against. Nature can use no more than is required for building up the
various organs of the body, and excess clogs the system. Many a student
is supposed to have broken down from overstudy, when the real cause was
overeating. While proper attention is given to the laws of health, there
is little danger from mental taxation; but in many cases of so-called
mental failure it is the overcrowding of the stomach that wearies the
body and weakens the mind.
In most cases two meals a day are preferable to three. Supper, when
taken at an early hour, interferes with the digestion of the previous
meal. When taken later, it is not itself digested before bedtime. Thus
the stomach fails of securing proper rest. The sleep is disturbed, the
brain and nerves are wearied, the appetite for breakfast is impaired,
the whole system is unrefreshed and is unready for the day's duties.
The importance of regularity in the time for eating and sleeping
should not be overlooked. Since the work of building up the body takes
place during the hours of rest, it is essential, especially in youth,
that sleep should be regular and abundant.
So far as possible we should avoid hurried eating. The shorter the
time for a meal, the less should be eaten. It is better to omit a meal
than to eat without proper mastication.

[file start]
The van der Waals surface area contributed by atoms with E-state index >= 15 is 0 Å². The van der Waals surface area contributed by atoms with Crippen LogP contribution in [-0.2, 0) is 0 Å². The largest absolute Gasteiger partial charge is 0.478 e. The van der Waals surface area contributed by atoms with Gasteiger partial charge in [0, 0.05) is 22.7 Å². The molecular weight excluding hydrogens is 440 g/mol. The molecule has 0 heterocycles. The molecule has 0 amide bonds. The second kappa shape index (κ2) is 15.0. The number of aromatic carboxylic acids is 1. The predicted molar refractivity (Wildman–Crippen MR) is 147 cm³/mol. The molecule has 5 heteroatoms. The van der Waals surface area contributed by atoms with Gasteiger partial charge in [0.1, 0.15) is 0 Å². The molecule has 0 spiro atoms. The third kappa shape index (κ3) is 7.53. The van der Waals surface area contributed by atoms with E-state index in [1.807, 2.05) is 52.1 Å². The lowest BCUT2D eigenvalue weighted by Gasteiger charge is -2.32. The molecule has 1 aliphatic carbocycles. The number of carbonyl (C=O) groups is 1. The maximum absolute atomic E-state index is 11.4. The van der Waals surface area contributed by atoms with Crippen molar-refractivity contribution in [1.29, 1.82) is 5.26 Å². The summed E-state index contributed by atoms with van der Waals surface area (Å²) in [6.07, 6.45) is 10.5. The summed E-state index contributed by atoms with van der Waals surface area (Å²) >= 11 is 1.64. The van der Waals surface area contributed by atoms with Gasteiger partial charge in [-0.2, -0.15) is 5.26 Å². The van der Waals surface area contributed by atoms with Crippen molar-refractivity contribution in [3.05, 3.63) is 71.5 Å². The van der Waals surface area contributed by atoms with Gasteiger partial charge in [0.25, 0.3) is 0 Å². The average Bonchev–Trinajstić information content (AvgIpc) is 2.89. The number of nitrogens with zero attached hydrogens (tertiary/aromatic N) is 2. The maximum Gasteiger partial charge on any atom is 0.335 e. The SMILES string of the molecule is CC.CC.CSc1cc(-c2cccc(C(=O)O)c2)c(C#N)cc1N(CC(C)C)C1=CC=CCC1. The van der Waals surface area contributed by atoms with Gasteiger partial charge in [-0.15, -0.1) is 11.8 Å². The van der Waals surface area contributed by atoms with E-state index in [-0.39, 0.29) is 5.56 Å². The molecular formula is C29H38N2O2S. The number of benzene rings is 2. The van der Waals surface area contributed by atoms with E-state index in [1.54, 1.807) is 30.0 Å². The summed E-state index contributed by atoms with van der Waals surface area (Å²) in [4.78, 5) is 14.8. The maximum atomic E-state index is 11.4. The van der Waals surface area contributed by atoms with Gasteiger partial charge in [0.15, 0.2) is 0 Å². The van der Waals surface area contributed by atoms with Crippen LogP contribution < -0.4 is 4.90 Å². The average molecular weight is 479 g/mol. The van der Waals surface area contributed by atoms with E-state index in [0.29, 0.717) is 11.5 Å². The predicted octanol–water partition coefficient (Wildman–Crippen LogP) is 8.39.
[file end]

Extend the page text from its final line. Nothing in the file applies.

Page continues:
Mealtime should be a season for social intercourse and refreshment.
Everything that can burden or irritate should be banished. Let trust and
kindliness and gratitude to the Giver of all good be cherished, and the
conversation will be cheerful, a pleasant flow of thought that will
uplift without wearying.
The observance of temperance and regularity in all things has a
wonderful power. It will do more than circumstances or natural
endowments in promoting that sweetness and serenity of disposition which
count so much in smoothing life's pathway. At the same time the power of
self-control thus acquired will be found one of the most valuable of
equipments for grappling successfully with the stern duties and
realities that await every human being.
Wisdom's "ways are ways of pleasantness, and all her paths are
peace." Proverbs 3:17. Let every youth in our land, with the
possibilities before him of a destiny higher than that of crowned kings,
ponder the lesson conveyed in the words of the wise man, "Blessed
art thou, O land, when ... thy princes eat in due season, for strength,
and not for drunkenness!" Ecclesiastes 10:17.